Religion

Before making a public statement, ask these three questions

Elizabeth Greene
Elizabeth Greene Idaho Statesman

“Is it necessary?”

“Is it true?”

“Is it kind?”

A friend reminded me of these three questions the other day, questions she said she tries to ask herself when she is about to make a difficult, controversial or public statement. I admire her greatly for valuing these guidelines. They embody for me the best of the religious values I hold dear, principles respecting the divinity inside each person, values that result in more justice, equity and compassion in our world.

Working toward a “yes” answer to these questions is valuable in both personal life and the public sphere. Speaking for myself, I fail the tests way more often than I would like. And I see, in the public venue, the meanness and incivility that result from ignoring them.

How do we go about practicing the discipline that leads us to live by these questions?

“Is it necessary?” can mean that we need to have a hard conversation with someone important to us. Let us just hope and pray we have the courage to do so.

Harder for me is avoiding unnecessary commentary on other people. It’s called gossip. Somehow, it is just so easy to pass on that interesting little negative tidbit, showing that we are in the know. The commentary nearly always causes at least a little harm to someone else, maybe only a tiny bit that they will never know about — but it harms my soul and my character to have demeaned someone else, even lightly and jokingly.

“Is it true?” follows on the heels of the first question. A lot of gossip, in addition to being unnecessary, is of doubtful truth, often third or fourth hand. We need to stop passing it on as gospel.

And public speakers need to pay a lot more attention to the truth of their statements. Generalizations about race, gender, ethnicity and class are simply not true across the board, and people need to stop acting as though they are. Claims to greatness, claims of problem-solving beyond the grasp of others — these mostly aren’t true, and ought to be abandoned in favor of clear-headed discussion of real issues.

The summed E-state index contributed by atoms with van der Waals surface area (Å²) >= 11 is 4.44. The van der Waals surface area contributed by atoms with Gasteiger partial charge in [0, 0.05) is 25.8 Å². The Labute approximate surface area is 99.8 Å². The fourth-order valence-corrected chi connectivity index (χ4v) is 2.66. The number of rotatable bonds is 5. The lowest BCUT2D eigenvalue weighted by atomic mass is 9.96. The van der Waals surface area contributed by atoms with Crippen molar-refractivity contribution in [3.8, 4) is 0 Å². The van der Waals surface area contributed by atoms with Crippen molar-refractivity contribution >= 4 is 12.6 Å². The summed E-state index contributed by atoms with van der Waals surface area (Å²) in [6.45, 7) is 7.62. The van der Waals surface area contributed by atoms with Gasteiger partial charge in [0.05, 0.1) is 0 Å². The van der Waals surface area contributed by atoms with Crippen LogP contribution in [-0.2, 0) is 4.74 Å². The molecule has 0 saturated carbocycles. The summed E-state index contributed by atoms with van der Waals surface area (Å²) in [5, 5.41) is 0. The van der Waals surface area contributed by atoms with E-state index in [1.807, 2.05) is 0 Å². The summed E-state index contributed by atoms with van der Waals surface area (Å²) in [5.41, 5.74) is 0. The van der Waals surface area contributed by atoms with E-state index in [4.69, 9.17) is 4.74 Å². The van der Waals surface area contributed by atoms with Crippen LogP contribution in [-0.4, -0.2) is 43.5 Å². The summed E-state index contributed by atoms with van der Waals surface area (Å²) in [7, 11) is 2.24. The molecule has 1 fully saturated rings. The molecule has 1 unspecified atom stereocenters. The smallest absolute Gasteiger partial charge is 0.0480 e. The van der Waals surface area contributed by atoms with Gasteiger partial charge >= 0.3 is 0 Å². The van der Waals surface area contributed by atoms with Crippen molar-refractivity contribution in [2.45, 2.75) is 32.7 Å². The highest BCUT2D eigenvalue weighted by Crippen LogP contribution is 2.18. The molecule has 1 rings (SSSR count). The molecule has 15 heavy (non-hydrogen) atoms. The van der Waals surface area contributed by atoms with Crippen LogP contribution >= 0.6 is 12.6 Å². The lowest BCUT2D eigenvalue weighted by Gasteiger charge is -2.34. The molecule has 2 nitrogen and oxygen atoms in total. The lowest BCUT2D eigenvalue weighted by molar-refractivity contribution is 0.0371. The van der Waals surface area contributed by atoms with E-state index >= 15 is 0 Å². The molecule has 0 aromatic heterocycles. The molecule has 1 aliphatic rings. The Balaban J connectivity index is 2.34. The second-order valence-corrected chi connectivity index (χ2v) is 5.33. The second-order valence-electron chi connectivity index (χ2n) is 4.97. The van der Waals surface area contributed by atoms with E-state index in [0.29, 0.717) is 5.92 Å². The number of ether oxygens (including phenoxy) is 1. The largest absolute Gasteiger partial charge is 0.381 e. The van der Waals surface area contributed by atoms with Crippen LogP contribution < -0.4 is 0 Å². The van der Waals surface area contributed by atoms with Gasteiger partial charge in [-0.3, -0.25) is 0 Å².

Finally, “Is it kind?” can be the hardest one of all. We may examine our hearts and come to know that a subject or a statement is necessary, must be dealt with or spoken. We may also know it is true. How then do we proceed?

Now comes the challenge of speaking in a way that honors the other person. Now comes the challenge of finding the love — or, at the very least, the respect — in our hearts. We face the hard task of putting ourselves in the shoes of the other person or people, so that we may act compassionately and avoid harm. Speaking kindly when the subject is charged or hard often involves conferring first with a trusted other. Speaking with genuine kindness always involves examining our own motives, so we do not project on the other.

Kindness, when combined with necessity and truth, is a spiritual practice of depth and difficulty. Kindness of this sort (as opposed to mushy feel-goodism) combines self-respect, compassion, courage and a deep knowledge that we all have “that of the Holy” in us, to paraphrase Quaker George Fox.

“Is it necessary?”

“Is it true?”

“Is it kind?”

May we always ask these questions. May our answer, more and more frequently, be “yes.”

Rev. Elizabeth Greene is Minister Emerita of the Boise Unitarian Universalist Fellowship. Contact her at uurev@pobox.com

The Idaho Statesman’s weekly faith column features a rotation of writers from many different faiths and perspectives.

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